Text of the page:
More in-person classes set for fall

More classes, students in dorms and breaks expected to make a return.

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Slippery Rock University students can expect a sense of normalcy this upcoming fall semester as the university announced they plan to return 80% of classes to an in-person format.

In an email sent out to university stakeholders on Feb. 24, SRU President William Behre said when classes begin Aug. 23, students may still be wearing masks but will be a part of “a more traditional college experience.”

Along with a large increase of in-person courses, the experience will include welcoming back roughly 2,300 students to on-campus housing. As part of COVID-19 restrictions this academic year, SRU was only able to house around 700 students. When they return in the fall, no more than two students will live together in student housing.

Behre added that students could expect in-person dining to resume and an increase of in-person co-curricular activities.

According to Behre, getting to an 80% in-person class rate has always been the administration’s goal. With the viral trend in the United States declining, along with a better understanding of the virus and mitigating its spread, the university believes it has enough time to prepare the campus so it can welcome more students back to The Rock.

Part of those preparations is converting public spaces on campus like the ballroom and alumni house into larger classrooms. Behre added that the university is also looking to rent public spaces in the community during the week to accommodate as many classes as possible.

Along with the declining viral trend and rollout of the COVID-19 vaccine, the university’s own preventative measures will allow for a more typical experience, Behre said.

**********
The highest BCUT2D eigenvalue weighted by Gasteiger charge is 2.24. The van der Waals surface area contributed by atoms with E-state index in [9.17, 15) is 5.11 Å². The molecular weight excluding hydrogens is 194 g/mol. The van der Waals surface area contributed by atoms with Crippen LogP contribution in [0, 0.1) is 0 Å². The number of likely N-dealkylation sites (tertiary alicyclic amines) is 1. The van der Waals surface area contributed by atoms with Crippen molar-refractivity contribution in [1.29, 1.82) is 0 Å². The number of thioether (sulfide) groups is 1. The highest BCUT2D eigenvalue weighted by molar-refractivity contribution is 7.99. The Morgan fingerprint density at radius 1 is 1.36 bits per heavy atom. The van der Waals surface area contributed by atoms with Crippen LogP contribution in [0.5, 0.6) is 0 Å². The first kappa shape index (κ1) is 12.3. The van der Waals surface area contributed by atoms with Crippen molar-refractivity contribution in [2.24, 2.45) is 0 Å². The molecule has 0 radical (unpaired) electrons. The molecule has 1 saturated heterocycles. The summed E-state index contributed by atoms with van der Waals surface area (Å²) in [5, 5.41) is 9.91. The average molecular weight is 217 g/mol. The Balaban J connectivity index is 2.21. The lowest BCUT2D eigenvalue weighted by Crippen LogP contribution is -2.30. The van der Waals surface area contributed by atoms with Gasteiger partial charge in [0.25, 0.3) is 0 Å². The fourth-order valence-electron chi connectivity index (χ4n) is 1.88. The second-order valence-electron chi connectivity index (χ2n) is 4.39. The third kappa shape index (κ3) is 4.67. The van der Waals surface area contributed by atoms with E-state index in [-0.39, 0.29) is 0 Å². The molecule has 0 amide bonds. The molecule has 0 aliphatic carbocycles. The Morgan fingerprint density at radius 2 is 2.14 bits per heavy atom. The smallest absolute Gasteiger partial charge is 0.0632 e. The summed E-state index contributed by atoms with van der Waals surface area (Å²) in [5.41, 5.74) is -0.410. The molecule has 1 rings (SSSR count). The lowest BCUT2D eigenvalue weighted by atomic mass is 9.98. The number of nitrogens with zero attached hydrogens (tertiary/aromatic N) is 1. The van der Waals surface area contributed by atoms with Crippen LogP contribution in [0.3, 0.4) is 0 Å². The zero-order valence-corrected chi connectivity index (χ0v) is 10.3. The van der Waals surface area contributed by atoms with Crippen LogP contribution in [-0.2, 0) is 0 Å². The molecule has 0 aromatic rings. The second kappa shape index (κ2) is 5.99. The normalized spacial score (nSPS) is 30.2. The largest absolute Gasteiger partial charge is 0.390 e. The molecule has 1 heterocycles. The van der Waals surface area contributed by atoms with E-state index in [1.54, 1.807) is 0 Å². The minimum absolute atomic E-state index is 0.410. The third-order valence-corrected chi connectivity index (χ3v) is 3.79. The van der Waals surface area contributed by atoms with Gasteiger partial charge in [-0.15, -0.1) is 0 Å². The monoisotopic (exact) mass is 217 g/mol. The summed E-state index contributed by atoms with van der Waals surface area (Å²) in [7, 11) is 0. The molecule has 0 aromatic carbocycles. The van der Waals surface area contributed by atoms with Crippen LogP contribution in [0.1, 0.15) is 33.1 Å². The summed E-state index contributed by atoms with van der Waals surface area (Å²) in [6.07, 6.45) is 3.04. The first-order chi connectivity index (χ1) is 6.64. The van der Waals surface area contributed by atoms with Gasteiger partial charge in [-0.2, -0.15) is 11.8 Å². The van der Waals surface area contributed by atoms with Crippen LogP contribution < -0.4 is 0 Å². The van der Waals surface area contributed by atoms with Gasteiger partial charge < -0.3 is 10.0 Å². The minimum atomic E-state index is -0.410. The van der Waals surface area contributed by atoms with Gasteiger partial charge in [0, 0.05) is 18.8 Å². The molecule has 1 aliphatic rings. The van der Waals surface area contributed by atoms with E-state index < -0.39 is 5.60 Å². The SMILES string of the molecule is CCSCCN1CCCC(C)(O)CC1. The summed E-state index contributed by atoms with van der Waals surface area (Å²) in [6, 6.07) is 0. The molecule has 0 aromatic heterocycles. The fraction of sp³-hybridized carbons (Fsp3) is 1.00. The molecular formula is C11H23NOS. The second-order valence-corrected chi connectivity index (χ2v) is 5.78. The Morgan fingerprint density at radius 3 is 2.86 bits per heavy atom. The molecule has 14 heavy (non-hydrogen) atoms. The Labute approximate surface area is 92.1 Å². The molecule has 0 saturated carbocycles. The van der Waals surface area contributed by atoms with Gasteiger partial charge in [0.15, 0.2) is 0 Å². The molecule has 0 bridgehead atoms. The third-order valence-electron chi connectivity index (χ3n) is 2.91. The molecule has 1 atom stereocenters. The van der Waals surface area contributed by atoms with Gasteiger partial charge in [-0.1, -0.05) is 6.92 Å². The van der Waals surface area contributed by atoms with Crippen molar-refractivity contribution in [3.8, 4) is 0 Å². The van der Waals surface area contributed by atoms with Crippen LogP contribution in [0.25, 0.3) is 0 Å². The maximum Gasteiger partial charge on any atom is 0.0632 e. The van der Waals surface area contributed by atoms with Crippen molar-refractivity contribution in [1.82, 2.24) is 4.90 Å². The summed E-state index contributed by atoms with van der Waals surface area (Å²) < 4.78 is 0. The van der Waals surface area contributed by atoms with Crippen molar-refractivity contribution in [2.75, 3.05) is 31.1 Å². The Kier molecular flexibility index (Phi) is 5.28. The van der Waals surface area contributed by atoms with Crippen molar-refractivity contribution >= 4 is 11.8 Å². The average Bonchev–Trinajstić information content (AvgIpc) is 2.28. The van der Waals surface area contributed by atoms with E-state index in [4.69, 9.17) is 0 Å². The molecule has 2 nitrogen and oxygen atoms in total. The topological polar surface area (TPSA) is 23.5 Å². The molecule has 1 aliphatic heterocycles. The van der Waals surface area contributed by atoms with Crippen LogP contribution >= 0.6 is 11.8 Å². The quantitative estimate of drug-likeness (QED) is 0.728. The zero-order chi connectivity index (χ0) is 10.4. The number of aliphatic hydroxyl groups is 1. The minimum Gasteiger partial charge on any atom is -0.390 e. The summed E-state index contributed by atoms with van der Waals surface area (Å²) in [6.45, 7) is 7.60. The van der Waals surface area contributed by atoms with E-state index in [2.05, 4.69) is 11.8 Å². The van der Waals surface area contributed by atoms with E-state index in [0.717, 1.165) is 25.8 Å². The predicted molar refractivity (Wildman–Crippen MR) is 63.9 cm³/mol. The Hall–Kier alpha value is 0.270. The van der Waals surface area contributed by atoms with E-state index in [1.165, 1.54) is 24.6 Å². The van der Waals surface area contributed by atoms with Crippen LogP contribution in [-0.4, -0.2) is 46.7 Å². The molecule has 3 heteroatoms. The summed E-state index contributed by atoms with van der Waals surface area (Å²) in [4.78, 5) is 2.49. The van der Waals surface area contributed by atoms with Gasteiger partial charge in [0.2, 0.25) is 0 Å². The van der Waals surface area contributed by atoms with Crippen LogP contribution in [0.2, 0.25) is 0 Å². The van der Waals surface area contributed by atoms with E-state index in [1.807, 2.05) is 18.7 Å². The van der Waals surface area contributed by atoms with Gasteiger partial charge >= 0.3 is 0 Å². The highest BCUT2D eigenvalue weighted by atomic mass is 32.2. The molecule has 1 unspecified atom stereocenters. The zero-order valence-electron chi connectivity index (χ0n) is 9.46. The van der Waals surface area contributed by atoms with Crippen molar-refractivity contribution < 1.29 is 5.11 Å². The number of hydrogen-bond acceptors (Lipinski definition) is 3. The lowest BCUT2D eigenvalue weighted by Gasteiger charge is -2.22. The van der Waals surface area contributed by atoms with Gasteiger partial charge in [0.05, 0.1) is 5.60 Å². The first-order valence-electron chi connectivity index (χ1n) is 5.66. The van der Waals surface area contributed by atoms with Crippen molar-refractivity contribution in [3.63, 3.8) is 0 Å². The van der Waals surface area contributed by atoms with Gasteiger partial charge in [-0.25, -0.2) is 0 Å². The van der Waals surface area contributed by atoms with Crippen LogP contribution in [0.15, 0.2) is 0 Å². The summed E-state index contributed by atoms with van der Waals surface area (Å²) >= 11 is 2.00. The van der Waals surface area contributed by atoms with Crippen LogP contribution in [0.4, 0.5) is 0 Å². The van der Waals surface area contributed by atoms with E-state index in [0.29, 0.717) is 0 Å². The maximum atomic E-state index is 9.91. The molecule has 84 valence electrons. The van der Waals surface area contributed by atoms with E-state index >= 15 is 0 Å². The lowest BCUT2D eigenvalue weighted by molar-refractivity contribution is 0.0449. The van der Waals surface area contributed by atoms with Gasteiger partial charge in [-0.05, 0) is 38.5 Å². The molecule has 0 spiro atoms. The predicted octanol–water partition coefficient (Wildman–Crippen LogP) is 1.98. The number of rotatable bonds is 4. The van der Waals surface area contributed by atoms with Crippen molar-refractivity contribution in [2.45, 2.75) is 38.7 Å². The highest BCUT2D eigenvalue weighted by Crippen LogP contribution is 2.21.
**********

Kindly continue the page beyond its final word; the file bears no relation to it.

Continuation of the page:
Some of those measures are happening right now, according to Behre. Clear plexiglass barriers have been purchased and being installed throughout laboratories on campus to allow more students to work safely, yet closer, together.

The university also purchased more than 125 ionizers that “have been shown to eliminate 99% of viruses, bacteria, and molds,” Behre said in his email.

When students return to campus on Aug. 23, they can expect time to relax and refocus throughout the semester. The university plans to keep a scheduled fall break in mid-October and allow students time to visit family for Thanksgiving before returning to close out the semester.

Behre stressed that those breaks are not set in stone because the pandemic’s effects have been unpredictable. While worried that a new strain of the virus could set the progress made back, his “complete intent” is to keep those breaks as scheduled.

With breaks and more students back in Slippery Rock, Behre’s email rounded out the expected fall experience to include more employees working on campus, study abroad opportunities to returnEnglish  and collegiate sports with limited fan attendance, making a comeback.

Addressing the chaos the pandemic has caused, Behre thanked everyone for their diligence to make a normal semester a possibility.

“I know that these past 12 months have been difficult for the vast majority of us – faculty, staff, and students alike – as we’ve all tried to juggle school, work, and other responsibilities,” Behre said in his email. “But at the same time, I’ve been impressed by not only the resilience of our community in responding to the pandemic and its many challenges, but also for our collective dedication to our jobs, education, and, most of all, each other. Kudos to all.”

Joe is a senior communication major with a concentration in converged journalism. This is his first year with The Rocket as assistant news editor. Before joining The Rocket, Joe worked at Butler County Community College’s student newspaper along with a short-lived career as public affairs sergeant (along with many other assignments) with the United States Army. When not covering campus news, Joe spends his weekends with his fiancée and son in Slippery Rock.

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Joe Wells
Joe is a senior communication major with a concentration in converged journalism. This is his first year with The Rocket as assistant news editor. Before joining The Rocket, Joe worked at Butler County Community College’s student newspaper along with a short-lived career as public affairs sergeant (along with many other assignments) with the United States Army. When not covering campus news, Joe spends his weekends with his fiancée and son in Slippery Rock.

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